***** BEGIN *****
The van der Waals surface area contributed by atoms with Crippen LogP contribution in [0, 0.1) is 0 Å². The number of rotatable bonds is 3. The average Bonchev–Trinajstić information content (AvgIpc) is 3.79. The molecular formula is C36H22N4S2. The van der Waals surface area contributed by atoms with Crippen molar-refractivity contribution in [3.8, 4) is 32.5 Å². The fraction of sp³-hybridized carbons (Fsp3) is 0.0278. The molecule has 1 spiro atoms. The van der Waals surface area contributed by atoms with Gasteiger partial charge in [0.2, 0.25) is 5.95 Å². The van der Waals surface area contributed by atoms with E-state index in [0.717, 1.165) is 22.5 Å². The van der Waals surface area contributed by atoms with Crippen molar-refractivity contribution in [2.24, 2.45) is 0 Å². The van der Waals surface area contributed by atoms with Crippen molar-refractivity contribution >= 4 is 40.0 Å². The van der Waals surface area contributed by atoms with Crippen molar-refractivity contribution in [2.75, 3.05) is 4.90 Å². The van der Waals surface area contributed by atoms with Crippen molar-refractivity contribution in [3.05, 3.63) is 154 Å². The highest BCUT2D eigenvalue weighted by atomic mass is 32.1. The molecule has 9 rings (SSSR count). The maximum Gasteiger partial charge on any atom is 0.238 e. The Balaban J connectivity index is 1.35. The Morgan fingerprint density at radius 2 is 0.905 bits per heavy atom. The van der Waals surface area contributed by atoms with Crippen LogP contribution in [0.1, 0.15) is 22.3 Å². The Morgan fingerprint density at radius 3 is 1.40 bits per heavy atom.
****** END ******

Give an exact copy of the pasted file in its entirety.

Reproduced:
The van der Waals surface area contributed by atoms with Crippen LogP contribution in [0, 0.1) is 0 Å². The number of rotatable bonds is 3. The average Bonchev–Trinajstić information content (AvgIpc) is 3.79. The molecular formula is C36H22N4S2. The van der Waals surface area contributed by atoms with Crippen molar-refractivity contribution in [3.8, 4) is 32.5 Å². The fraction of sp³-hybridized carbons (Fsp3) is 0.0278. The molecule has 1 spiro atoms. The van der Waals surface area contributed by atoms with Gasteiger partial charge in [0.2, 0.25) is 5.95 Å². The van der Waals surface area contributed by atoms with E-state index in [0.717, 1.165) is 22.5 Å². The van der Waals surface area contributed by atoms with Crippen molar-refractivity contribution in [2.24, 2.45) is 0 Å². The van der Waals surface area contributed by atoms with Crippen molar-refractivity contribution >= 4 is 40.0 Å². The van der Waals surface area contributed by atoms with Crippen molar-refractivity contribution in [2.75, 3.05) is 4.90 Å². The van der Waals surface area contributed by atoms with Crippen molar-refractivity contribution in [3.05, 3.63) is 154 Å². The highest BCUT2D eigenvalue weighted by atomic mass is 32.1. The molecule has 9 rings (SSSR count). The maximum Gasteiger partial charge on any atom is 0.238 e. The Balaban J connectivity index is 1.35. The Morgan fingerprint density at radius 2 is 0.905 bits per heavy atom. The van der Waals surface area contributed by atoms with Crippen LogP contribution in [0.1, 0.15) is 22.3 Å². The Morgan fingerprint density at radius 3 is 1.40 bits per heavy atom.